Gabriel H. Sanchez

  • View of “Slip,” 2014.
    picks July 14, 2014


    “Slip” acts as a sort of pharmaceutical downer, sedating our immediate realities into a meditative blur. Brock Enright’s Secret 3 (all works cited 2014) exists as a pair of immaculate Dorito chips sheathed in gold leaf and accompanied by three equally luminous Doritos “flavors.” Here, snack-food banality is sculpturally propelled into extraordinary circumstances, gratifying the most fantastical potential of an otherwise lackluster commodity. A corpse of an actual house cat is installed on the rear wall of the gallery—appearing curiously tranquil despite its gaping stomach cavity and grotesque

  • Jon Rafman, Still Life (Betamale), 2013, HD video, color, sound, 4 minutes 54 seconds.
    interviews July 03, 2014

    Jon Rafman

    Jon Rafman is a Canadian artist whose work explores shifting boundaries between the virtual and the real while acknowledging fading distinctions between the two. Here, he discusses his recent work and debut solo exhibition in an American museum. “Jon Rafman: The end of the end of the end” is on view at the Contemporary Art Museum St. Louis from June 27 to August 10, 2014.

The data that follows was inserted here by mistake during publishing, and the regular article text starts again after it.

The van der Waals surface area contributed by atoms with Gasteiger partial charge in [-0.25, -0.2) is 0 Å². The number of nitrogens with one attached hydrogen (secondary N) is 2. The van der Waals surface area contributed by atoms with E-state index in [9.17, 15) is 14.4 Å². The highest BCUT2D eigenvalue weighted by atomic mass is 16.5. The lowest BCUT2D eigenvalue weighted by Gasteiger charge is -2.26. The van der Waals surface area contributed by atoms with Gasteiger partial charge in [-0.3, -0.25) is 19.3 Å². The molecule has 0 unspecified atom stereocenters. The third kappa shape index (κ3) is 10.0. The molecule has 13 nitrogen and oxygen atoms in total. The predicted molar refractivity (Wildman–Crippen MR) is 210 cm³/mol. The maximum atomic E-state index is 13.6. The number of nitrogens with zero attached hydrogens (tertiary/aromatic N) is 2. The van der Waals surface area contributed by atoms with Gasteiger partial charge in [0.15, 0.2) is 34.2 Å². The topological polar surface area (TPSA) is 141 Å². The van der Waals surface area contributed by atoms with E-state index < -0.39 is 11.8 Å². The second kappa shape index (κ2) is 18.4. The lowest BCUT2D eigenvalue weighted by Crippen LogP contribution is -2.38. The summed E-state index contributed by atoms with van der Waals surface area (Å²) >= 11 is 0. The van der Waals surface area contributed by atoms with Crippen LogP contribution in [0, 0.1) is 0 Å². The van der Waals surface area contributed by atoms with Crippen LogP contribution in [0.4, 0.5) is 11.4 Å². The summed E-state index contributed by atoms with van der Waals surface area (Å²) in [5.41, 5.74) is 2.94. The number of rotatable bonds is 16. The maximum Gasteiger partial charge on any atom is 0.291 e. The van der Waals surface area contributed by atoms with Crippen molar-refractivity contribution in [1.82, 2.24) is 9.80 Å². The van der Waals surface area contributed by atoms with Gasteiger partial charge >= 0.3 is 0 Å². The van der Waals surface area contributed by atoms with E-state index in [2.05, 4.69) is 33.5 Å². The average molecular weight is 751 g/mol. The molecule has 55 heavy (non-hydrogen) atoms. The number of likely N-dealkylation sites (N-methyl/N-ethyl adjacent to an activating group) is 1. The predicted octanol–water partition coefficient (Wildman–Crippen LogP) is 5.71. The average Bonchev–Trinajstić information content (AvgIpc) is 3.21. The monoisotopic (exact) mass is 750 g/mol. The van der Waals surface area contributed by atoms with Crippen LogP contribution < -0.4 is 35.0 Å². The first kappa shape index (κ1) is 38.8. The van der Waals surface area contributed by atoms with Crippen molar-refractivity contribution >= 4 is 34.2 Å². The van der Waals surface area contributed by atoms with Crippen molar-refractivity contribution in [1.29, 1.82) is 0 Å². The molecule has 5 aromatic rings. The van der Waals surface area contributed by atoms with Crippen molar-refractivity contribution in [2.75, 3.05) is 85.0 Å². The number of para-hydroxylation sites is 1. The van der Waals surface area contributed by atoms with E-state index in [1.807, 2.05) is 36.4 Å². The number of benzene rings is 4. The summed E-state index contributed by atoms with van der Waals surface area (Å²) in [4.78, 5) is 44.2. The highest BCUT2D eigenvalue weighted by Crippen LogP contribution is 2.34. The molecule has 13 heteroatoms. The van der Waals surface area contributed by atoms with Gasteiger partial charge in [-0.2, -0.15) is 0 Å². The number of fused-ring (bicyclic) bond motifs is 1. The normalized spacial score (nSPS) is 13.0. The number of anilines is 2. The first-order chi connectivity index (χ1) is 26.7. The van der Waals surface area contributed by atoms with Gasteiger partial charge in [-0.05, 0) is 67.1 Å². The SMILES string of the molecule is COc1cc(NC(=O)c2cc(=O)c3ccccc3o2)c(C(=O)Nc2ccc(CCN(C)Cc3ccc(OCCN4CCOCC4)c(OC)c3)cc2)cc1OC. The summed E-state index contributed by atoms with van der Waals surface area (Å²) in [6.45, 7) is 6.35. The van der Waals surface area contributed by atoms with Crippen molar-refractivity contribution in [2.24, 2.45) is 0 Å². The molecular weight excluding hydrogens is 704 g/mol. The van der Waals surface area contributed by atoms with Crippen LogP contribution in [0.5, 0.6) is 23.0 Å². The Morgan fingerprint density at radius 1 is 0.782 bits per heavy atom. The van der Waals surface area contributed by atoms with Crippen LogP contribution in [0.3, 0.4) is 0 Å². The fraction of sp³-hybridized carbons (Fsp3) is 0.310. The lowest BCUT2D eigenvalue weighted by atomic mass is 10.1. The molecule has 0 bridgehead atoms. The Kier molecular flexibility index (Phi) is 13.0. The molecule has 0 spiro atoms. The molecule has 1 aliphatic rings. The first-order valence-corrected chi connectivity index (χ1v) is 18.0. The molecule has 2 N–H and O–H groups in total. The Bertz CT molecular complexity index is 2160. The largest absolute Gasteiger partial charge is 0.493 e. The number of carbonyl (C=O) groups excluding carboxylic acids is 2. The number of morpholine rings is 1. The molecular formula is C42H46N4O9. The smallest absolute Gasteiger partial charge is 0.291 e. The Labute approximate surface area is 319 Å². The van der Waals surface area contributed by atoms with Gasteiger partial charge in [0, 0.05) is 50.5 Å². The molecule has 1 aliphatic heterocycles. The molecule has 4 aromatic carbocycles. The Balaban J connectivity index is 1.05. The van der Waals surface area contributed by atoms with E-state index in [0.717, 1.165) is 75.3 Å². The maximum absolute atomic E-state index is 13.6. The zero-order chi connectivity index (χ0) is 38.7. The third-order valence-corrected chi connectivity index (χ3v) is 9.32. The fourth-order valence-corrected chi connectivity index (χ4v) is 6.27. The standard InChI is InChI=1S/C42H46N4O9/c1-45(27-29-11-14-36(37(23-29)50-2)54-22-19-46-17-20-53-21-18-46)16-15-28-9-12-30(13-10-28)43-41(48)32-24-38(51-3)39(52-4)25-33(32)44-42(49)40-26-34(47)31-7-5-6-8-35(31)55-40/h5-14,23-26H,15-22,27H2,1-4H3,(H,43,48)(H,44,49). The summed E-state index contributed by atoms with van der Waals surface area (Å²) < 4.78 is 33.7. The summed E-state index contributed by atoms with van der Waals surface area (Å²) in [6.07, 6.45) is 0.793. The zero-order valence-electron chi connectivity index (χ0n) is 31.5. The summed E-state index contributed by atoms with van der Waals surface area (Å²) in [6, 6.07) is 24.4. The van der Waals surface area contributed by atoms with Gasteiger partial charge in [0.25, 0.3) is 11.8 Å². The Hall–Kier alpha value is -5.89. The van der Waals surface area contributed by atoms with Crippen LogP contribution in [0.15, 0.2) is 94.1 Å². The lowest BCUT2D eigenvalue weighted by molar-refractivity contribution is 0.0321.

I BEGAN TO KNOW the fighting game community of New York while I was doing interviews for my 2011 film Codes of Honor, which is about a lone gamer recounting his past experiences in professional gaming. That work generally deals

  • Paulette Phillips, The Floating House, 2002, 16 mm, color, sound, time TK.
    picks May 06, 2014

    “Home Sweet Home: À propos de l'inquiétude”

    For the inaugural exhibition at this space, curators Olivia Boudreau and France Choinière have assembled a selection of photographs, films, and a site-specific installation that posit the concept of “home” as a place of impossible equilibrium, a space that balances precisely between comfort and catastrophe. Among works by its twenty-seven exhibiting artists, the psychosomatic provisos for residential living are at times as enchanting as they are traumatic.

    Joseph Ismail’s video Beyond the Pleasure Principle / High Wire, 2010, depicts the artist balancing upon the hind legs of a dining room chair,

  • View of “Thousand Year Old Child,” 2014. Background: Glen Baldridge, I cannot lie, 2012. Foreground: Ian Cooper, Missing (briefs), 2014.
    picks April 23, 2014

    “Thousand Year Old Child”

    A thousand years later, the eponymous child evoked by this group show has apparently not learned any manners. Participating artists Glen Baldridge, Ian Cooper, and David Kennedy Cutler present an exhibition that personifies our unwavering pursuit of eternal youth—that crown jewel of vivacity we feverishly crave (as evidenced by today’s abundant health-food supplements, probiotic treatments, and quick over-the-counter cures). Astutely, the twenty-eight works on view—sculptures, prints, and installations—have all anticipated the dystrophic consequences of pursuing the unobtainable.

    As if this child